If you compare that to the track it is totally different because track is artificial, you have water drainage and basically you run. Regardless if it is wet or not, you have really good footing.
From the coaching perspective of athlete development, cross-country is a fantastic tool to develop athletes and prepare them for the track as well. You run longer distances and you just have to supply enough oxygen to the system.
The cross-country is mostly aerobic event because it's from 5k to 8k to 10k and on the track you have 800, 1,500, 3,000, you have 5,000, you have 10,000 [metres] so the length of events is different so the training aims are different. The shorter distance is more anaerobic.
Courier: You've coached elite adult and Olympic athletes. Is it more satisfying to work with junior and university athletes at a formative level?
Jedrzejek: I always, over the years, I love when the athletes progresses. When you get athletes from the high school to the university and see the progression, nothing could keep me more happy than that, at any level. It's not necessary to the elite, but even if the athlete is in a group at the lower end, but the athletes is progressing, that keeps me very happy and gives me personal satisfaction for the team and for that athlete as well.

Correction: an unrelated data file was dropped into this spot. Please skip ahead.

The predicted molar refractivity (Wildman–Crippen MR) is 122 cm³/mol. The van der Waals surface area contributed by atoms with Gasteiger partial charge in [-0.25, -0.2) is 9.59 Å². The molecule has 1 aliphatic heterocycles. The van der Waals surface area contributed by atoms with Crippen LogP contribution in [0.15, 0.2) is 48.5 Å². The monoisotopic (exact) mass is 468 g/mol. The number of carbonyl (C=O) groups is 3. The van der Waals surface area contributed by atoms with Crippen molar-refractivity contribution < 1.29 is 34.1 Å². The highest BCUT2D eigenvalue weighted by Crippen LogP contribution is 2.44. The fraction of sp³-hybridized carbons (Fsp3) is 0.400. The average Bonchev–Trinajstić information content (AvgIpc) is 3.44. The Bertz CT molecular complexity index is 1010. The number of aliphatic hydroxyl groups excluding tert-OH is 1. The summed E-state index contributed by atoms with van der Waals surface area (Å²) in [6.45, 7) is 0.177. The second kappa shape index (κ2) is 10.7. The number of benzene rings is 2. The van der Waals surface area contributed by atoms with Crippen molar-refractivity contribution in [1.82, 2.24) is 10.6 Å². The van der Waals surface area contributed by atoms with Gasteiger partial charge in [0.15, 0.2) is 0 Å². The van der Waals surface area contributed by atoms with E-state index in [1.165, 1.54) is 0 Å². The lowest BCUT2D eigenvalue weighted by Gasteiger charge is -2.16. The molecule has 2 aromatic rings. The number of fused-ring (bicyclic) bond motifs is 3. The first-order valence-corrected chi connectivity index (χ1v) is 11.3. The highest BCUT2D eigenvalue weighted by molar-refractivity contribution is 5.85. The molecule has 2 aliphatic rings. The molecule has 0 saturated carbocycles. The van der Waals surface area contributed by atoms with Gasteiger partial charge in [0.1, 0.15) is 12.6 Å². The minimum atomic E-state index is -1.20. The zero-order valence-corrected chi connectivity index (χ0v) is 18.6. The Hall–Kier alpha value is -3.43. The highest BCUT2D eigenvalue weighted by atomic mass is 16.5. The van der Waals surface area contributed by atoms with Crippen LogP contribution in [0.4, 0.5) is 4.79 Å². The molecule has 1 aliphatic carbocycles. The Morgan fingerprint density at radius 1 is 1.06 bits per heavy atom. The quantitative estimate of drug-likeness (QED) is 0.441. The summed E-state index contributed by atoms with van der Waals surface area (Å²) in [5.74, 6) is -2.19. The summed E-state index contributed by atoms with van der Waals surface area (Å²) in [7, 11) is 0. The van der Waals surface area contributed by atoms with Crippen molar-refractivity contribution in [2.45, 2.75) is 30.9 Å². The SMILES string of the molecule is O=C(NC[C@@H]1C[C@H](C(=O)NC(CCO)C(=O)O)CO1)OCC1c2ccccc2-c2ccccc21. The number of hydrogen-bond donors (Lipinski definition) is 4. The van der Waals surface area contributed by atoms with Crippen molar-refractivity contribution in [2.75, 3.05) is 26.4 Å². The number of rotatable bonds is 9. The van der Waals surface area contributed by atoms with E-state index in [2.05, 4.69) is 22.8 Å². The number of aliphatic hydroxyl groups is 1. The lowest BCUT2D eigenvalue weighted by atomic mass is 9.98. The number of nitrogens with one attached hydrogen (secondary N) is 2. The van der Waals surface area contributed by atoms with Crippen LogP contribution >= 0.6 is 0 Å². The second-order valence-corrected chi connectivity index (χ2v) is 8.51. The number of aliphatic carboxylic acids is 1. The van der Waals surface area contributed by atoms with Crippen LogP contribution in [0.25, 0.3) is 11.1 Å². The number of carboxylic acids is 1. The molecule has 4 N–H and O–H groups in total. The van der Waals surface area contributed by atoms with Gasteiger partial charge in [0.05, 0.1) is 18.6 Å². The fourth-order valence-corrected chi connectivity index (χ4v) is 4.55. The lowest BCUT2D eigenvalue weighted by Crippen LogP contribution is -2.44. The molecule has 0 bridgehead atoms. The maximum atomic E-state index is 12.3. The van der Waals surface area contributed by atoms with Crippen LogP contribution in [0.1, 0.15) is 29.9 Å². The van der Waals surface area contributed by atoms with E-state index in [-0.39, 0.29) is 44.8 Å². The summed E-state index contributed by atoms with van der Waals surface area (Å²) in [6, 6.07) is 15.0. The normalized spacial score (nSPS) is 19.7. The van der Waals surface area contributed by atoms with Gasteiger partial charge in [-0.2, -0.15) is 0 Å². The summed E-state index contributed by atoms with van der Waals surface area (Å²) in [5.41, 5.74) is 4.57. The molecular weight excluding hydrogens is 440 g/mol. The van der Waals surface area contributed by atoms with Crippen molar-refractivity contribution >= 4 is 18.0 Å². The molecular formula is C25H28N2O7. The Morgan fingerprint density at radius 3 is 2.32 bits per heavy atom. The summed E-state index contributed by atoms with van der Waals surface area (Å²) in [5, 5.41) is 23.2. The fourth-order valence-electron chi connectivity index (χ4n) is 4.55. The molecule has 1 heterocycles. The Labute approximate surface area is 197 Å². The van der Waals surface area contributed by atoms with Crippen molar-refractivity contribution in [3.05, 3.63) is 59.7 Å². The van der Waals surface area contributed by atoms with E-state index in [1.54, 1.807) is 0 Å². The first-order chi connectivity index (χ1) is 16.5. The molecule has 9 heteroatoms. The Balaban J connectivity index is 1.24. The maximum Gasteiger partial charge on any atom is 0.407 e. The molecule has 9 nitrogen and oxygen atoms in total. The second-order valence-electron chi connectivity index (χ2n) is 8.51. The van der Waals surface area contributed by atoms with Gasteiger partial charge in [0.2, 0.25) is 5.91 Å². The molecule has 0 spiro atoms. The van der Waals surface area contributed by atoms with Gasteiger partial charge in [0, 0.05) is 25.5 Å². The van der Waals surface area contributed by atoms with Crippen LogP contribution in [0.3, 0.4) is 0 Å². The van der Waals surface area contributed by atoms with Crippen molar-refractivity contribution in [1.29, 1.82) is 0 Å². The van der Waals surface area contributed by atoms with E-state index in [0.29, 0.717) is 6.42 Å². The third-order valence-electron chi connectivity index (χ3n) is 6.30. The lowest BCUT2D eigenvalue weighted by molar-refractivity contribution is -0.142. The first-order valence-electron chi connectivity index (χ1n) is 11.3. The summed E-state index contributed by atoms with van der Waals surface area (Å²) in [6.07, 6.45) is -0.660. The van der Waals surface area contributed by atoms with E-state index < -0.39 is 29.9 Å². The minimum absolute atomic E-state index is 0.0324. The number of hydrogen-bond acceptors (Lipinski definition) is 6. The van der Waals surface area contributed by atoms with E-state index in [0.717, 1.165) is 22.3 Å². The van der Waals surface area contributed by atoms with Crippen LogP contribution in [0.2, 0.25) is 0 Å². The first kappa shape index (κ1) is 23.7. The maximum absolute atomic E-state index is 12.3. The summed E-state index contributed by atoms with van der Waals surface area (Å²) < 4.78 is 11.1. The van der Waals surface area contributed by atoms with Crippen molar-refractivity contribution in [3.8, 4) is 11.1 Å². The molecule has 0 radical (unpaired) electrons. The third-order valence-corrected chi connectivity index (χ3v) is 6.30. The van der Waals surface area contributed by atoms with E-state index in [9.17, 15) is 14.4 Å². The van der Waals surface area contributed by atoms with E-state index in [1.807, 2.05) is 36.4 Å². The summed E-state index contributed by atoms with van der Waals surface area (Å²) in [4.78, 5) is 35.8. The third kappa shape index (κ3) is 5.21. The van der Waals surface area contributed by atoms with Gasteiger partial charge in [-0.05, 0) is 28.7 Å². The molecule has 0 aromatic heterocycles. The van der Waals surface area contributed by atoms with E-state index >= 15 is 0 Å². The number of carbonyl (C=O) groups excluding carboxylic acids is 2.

Courier: Earlier this month, Canadian Interuniversity Sport decided men and women would race the same distance, whereas most women's races are much shorter than the men's. Is this the right change to make?
Jedrzejek: I don't think so. Maybe I am a little bit an old-fashioned coach but I am a more traditional coach and the world was for years. It should be the way we had and we have: 6k and 8k [for women and men, respectively]. I don't think there is a problem that women cannot do it - it's not like that at all.
Pushing at a young age for 10k right away is quite early in their development. Some of them could burn out too early, too soon. The decision is already done, so the time will show how this is going to be but probably you need almost a decade to assess if it's the right move or not.
Courier: International competition has played a very important role in your life, beginning in Europe 30 years ago. How did sport influence your life?
Jedrzejek: In Poland that was the time, the solidarity time and it was a very, very tough time. Those times in Eastern Europe, with all the changes when the Iron Curtain came down, that was tough. The borders were quite closed, so being involved in sports in Poland, I had the opportunity - and at that time there was martial law in Poland - to go to a competition in Greece, which was the European Track and Field Championships.
I had in mind really before I left Poland that, yes, I'm going to defect.
It was a long, long way from where I'm sitting right now in my office here. My life and what I went through, I don't regret anything. I'm happy and satisfied that my new country is Canada and I feel great here.